After attending the Women in Writing discussion later that same day I started to think about the different elements of diversity.

Ethnicity is not the only facet of Australian diversity, even if in some ways it is the most obvious and the most celebrated. There are other components too; there is diversity of experience, socio-economic background, gender identification, education and cultural engagement.

There is diversity in people’s experience of Australia’s landscape, society and culture, and in the way people write about these elements; there is diversity in where people live, what they do for a living, and what is important to them in their lives.

I do think these many facets of diversity are important. I’m reading Paul D. Carter’s Eleven Seasons at the moment. It’s a book about a white kid who’s into football, with reminders of the sexism that underlies this culture. It’s by a young Anglo male. But the voice of the high school dropout, for whom football is more than just a jingoistic fad, is a voice that I don’t often hear – because of my reading choices. Carter’s book definitely doesn’t encourage a diverse Australian literary voice in terms of ethnicity, but it has a contribution nonetheless.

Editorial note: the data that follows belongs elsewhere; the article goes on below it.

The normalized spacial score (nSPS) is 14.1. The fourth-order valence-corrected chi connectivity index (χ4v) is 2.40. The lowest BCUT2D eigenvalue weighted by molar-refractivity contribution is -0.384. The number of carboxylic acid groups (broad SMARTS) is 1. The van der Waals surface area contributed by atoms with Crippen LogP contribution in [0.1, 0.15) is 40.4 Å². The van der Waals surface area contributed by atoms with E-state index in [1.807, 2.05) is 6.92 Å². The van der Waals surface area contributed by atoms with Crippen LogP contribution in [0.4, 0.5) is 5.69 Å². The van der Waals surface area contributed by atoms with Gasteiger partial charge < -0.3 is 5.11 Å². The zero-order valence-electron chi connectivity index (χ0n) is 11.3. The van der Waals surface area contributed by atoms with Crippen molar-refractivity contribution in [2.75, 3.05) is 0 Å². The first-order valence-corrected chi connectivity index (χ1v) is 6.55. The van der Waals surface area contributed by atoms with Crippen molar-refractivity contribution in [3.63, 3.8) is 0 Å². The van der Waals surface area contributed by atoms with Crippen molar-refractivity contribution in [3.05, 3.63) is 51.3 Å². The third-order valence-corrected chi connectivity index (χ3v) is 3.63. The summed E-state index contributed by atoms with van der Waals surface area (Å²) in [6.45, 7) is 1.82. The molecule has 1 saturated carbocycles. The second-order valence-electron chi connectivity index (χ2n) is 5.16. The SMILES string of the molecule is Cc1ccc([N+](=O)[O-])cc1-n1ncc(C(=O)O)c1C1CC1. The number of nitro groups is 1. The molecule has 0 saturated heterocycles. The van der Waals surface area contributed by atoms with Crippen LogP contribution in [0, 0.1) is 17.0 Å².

For Aussie writers who are so “boringly white”, I think that the question should be as much about recognising diversity in our writing and representation of Australia. It’s about remembering, as Ahmad pointed out, that Australia is not a new country – that it is an ancient country, with a rich cultural heritage and history that was here long before the waves of migrants who arrived since the late eighteenth century.